Practices of High-Performance
BxD 1.1 Biomechatronics
When you enter the Media Lab building on the campus of MIT you are presented with a gallery of objects that have been designed there. At my last visit, a section of the floor was devoted to showcasing the prosthetic devices – bionic limbs – created in the Lab of Hugh Herr. Not one of these devices resembles the Jaipur Leg, the beige apparatus that many people associate with artificial limbs. Instead, even the early examples of Herr’s devices, now decades old, look futuristic. Built with a desire to restore mobility to the wearer rather than to disguise the loss of a body part, Herr’s devices redefine what it meant to have an artificial limb.
The Jaipur Leg, initially invented and refined in the late 1960s and early 1970s, was a 20th century interpretation of a 3,000 year old quest. Prosthetic devices since the days of ancient Egypt have emphasized the cosmetic concerns of the wearer. From the Cairo Toe to the Jaipur Leg, inventors of artificial body parts have attempted to mimic the look of the body.
While the Jaipur Leg approximated the form of the body, Herr’s devices deliver the function of the body parts they replace. Using a complex combination of metal, fiberglass, and other materials Herr’s artificial knees, ankles, and feet produce movement and balance similar to their biological forebears. In some cases, Herr’s devices do not just replace lost function; they also can enhance function enabling their wearers to do things people with biological legs and feet cannot.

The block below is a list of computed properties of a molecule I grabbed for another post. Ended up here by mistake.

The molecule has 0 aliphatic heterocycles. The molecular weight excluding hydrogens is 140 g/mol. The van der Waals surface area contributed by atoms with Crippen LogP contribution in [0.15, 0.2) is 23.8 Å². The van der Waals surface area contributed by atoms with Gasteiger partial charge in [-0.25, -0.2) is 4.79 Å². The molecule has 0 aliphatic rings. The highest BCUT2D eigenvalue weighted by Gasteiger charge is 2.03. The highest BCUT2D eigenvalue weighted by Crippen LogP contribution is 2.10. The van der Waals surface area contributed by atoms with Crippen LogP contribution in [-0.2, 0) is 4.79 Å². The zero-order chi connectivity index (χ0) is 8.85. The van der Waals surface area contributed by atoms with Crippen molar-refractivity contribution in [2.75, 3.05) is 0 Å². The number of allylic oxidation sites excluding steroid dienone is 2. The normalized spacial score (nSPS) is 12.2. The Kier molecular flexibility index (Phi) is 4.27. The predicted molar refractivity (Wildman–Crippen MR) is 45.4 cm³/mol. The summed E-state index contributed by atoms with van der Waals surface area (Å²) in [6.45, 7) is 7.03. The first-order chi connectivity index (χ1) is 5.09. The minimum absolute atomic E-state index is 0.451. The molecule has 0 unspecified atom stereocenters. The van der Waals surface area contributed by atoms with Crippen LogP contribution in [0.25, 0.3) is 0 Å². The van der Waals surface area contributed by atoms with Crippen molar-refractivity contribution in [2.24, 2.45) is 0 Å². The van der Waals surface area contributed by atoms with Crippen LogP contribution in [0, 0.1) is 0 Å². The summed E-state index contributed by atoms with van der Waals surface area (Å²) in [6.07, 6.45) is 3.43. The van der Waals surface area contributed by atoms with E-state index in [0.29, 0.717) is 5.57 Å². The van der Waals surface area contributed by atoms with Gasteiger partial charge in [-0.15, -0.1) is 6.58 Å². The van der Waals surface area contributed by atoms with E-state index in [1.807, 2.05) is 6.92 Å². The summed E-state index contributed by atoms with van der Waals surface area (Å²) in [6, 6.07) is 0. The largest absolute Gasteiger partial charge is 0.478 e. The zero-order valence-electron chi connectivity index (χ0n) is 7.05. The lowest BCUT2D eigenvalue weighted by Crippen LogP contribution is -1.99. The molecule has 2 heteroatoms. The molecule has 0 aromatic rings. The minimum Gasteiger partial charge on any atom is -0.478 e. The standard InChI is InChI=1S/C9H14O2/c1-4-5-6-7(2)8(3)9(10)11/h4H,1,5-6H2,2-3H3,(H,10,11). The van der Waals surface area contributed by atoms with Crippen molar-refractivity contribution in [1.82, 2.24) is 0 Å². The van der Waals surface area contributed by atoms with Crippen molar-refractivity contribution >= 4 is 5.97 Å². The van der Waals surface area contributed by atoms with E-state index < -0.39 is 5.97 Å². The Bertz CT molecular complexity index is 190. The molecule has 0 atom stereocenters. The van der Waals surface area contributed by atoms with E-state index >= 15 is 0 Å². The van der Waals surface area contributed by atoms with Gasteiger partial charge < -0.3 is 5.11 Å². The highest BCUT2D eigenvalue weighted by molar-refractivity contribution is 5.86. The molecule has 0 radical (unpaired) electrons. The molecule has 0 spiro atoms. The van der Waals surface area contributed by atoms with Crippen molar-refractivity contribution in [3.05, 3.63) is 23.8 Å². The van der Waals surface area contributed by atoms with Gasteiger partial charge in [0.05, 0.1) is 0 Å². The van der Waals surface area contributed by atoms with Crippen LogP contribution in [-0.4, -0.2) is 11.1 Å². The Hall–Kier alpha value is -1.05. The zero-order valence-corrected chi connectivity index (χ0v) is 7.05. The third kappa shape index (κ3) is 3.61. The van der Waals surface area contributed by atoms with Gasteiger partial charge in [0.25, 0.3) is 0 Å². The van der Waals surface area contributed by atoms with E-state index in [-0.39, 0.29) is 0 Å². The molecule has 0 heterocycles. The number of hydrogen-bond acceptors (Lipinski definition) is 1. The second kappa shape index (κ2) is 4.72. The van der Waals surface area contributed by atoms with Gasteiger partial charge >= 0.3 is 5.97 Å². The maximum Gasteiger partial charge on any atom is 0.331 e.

Before dismissing the Jaipur Leg as antiquated technology, it warrants consideration as an important designed object. As UNICEF explains, the Jaipur Leg is the world’s least expensive prosthetic limb, costing about $45. Moreover, it is constructed and repaired with easily-obtainable materials by local artisans in economically-challenged regions around the world. The Jaipur Leg solves real problems in sustainable ways – at the time of its creation and today. And it is not hard to imagine its designers empathizing with users – the people in need of artificial limbs – as they developed their device.
Of course, we cannot know fully the intentions or experiences of the designers of the Jaipur Leg (much less the Cairo Toe). However, because the final devices resemble the original body parts, it may be reasonable to assume that the design was influenced by an empathy for the self-consciousness of wearers. If so, one can imagine designers striving to create increasingly lifelike devices to fool the eye. In fact, the effort to produce look-alike replicas has shaped the design of artificial limbs for centuries.
Such a design trajectory raises questions about our enduring cultural beliefs about different bodies. Are different bodies lesser bodies; bodies that should conceal their differences at least superficially through prosthetic devices? Or are different bodies simply different: meaning that the role of prosthetic devices is not to camouflage difference but to supply wearers restored or enhanced levels of autonomy.
Question: What if we reframed human limitation as human potential in the creation of innovations routinely? Share your stories of doing so with us. (Note: Submissions may not be posted in their entirety, and not all submissions will be posted.)